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EDITORIAL: The income problem
Big-government economic policies are impoverishing America
Question of the Day
A majority of Americans disapprove of what President Obama has done in office. He promised hope and change but delivered disappointment and stagnation. The unemployment rate is stuck at 9.1 percent. The poverty rate is at 15.1 percent, tied for the worst performance since the Census started tracking numbers in 1959. White House policies of class warfare and redistribution are impoverishing America, and the public is starting to feel worked over.
While economic scorekeepers say the recession officially ended in June 2009, few Americans would say they’ve felt much relief. A new study by Gordon Green and John Coder of Sentier Research explains this phenomenon. They found inflation-adjusted median household income fell 6.7 percent from $53,518 in June 2009 to $49,909 in June 2011. That’s on top of the 3.2 percent drop that took place during the official recession period from December 2007 and June 2009. Altogether, the average household lost $5,400 in spending ability - a near 10 percent drop in the standard of living.
One reason for this is that people who have found jobs have had to settle for a pay cut. Princeton University’s Henry Faber found that, on average, when an employee lost a job and then got rehired during the recession, the new position paid 17.5 percent less than the old one. It’s no wonder that confidence levels are low, and Americans, even those with jobs, are being careful with spending.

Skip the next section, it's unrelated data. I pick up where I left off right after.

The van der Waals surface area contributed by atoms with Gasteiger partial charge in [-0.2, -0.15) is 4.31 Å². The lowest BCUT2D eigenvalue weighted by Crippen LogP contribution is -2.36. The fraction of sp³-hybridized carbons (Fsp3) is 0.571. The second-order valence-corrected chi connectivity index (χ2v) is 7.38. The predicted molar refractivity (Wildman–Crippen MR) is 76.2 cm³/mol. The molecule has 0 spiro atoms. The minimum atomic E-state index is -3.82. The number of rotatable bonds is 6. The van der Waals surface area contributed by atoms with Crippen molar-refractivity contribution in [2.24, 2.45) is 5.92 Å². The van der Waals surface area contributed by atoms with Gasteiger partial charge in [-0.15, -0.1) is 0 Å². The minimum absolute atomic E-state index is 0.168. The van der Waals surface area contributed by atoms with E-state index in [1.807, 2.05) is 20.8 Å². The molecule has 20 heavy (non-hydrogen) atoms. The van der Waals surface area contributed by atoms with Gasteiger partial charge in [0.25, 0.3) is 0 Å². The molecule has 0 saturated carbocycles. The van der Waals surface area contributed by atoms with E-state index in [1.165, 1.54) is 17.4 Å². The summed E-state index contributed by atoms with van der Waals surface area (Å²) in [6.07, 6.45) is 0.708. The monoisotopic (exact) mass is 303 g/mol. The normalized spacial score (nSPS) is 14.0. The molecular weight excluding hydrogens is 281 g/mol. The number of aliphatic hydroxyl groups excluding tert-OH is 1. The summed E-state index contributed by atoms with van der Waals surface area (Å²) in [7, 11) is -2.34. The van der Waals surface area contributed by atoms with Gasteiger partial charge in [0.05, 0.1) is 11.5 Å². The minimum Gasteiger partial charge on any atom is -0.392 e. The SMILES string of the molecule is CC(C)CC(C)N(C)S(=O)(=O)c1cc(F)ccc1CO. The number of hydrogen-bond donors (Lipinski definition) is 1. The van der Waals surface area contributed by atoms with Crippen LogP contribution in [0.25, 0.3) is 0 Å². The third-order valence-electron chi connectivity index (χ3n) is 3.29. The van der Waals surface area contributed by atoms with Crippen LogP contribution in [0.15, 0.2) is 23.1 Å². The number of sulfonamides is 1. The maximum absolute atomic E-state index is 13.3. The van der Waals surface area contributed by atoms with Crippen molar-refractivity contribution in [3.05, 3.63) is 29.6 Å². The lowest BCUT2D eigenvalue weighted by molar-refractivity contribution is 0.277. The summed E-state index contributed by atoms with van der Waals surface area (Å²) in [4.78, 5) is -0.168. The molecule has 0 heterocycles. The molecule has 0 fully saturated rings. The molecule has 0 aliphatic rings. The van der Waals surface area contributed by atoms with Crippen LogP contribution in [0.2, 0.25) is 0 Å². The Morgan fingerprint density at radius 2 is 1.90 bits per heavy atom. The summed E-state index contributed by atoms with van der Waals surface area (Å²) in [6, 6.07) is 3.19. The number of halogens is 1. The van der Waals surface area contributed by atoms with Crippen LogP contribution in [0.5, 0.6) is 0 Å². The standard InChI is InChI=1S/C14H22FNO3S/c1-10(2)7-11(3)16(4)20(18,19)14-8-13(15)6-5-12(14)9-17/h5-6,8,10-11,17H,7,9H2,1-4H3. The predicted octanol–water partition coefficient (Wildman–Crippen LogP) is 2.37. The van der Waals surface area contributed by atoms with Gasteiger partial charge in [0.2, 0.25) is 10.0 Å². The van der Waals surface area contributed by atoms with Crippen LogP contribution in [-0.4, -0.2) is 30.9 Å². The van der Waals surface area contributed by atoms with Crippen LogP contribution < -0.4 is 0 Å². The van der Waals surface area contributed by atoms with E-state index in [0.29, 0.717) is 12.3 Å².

Not surprisingly, the biggest decline was found in households where the head is unemployed. Their income fell more than 18 percent. During the recession, the average duration of unemployment increased from 16.6 weeks in December 2007 to a shade over 24 weeks by June 2009. That figure is now 40.5 weeks, the longest it has been in more than six decades. The longer a person is unemployed, the harder it is for him to find a job, as job skills erode and potential employers question whether it might be more prudent to hire someone else without big gaps in their work history.
Mr. Obama’s solution involves having the federal government declare the long-term unemployed a legally protected class. His American Jobs Act would subject businesses to frivolous lawsuits if they decide against hiring someone who has been jobless for an extended time. Doing so would serve as one more disincentive for companies to hire or hold interviews for open positions, making it even harder for the jobless to find work.
By passing the long-pending free-trade agreements with South Korea, Colombia and Panama this week, Congress took the first small steps toward improving the U.S. economic predicament. American agricultural exports are likely to be the largest beneficiaries, but various service sectors would also see a boost. The South Korea deal alone is expected to generate an increase in U.S. gross domestic product of $10-12 billion. That means more job creation.
Ultimately, Americans will not find their pocketbooks thickening so long as Uncle Sam strangles entrepreneurs with regulatory red tape. Companies need to have certainty that they will be able to keep the proceeds of their investments in the future before they will start hiring again and pay their employees more.
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